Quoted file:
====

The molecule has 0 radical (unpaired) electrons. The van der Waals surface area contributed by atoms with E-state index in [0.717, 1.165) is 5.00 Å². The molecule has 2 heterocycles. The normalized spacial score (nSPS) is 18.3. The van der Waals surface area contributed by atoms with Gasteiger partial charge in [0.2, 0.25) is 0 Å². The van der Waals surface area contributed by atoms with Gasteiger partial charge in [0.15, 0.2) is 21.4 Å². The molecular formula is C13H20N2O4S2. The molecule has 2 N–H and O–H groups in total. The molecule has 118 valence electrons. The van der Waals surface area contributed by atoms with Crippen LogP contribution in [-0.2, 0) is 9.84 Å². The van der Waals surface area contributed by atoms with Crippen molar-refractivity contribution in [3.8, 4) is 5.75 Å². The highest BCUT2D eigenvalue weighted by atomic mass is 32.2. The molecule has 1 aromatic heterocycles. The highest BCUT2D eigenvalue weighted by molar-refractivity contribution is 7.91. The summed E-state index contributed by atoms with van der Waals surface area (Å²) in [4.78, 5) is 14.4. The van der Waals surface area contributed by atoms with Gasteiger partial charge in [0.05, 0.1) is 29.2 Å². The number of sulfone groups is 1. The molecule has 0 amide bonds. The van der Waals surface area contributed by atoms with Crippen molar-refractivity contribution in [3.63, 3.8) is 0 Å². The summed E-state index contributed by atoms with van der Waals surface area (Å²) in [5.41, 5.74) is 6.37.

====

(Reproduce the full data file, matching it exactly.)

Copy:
The molecule has 0 radical (unpaired) electrons. The van der Waals surface area contributed by atoms with E-state index in [0.717, 1.165) is 5.00 Å². The molecule has 2 heterocycles. The normalized spacial score (nSPS) is 18.3. The van der Waals surface area contributed by atoms with Gasteiger partial charge in [0.2, 0.25) is 0 Å². The van der Waals surface area contributed by atoms with Gasteiger partial charge in [0.15, 0.2) is 21.4 Å². The molecular formula is C13H20N2O4S2. The molecule has 2 N–H and O–H groups in total. The molecule has 118 valence electrons. The van der Waals surface area contributed by atoms with Crippen LogP contribution in [-0.2, 0) is 9.84 Å². The van der Waals surface area contributed by atoms with Crippen molar-refractivity contribution in [3.8, 4) is 5.75 Å². The highest BCUT2D eigenvalue weighted by atomic mass is 32.2. The molecule has 1 aromatic heterocycles. The highest BCUT2D eigenvalue weighted by molar-refractivity contribution is 7.91. The summed E-state index contributed by atoms with van der Waals surface area (Å²) in [4.78, 5) is 14.4. The van der Waals surface area contributed by atoms with Gasteiger partial charge in [0.05, 0.1) is 29.2 Å². The number of sulfone groups is 1. The molecule has 0 amide bonds. The van der Waals surface area contributed by atoms with Crippen molar-refractivity contribution in [3.63, 3.8) is 0 Å². The summed E-state index contributed by atoms with van der Waals surface area (Å²) in [5.41, 5.74) is 6.37.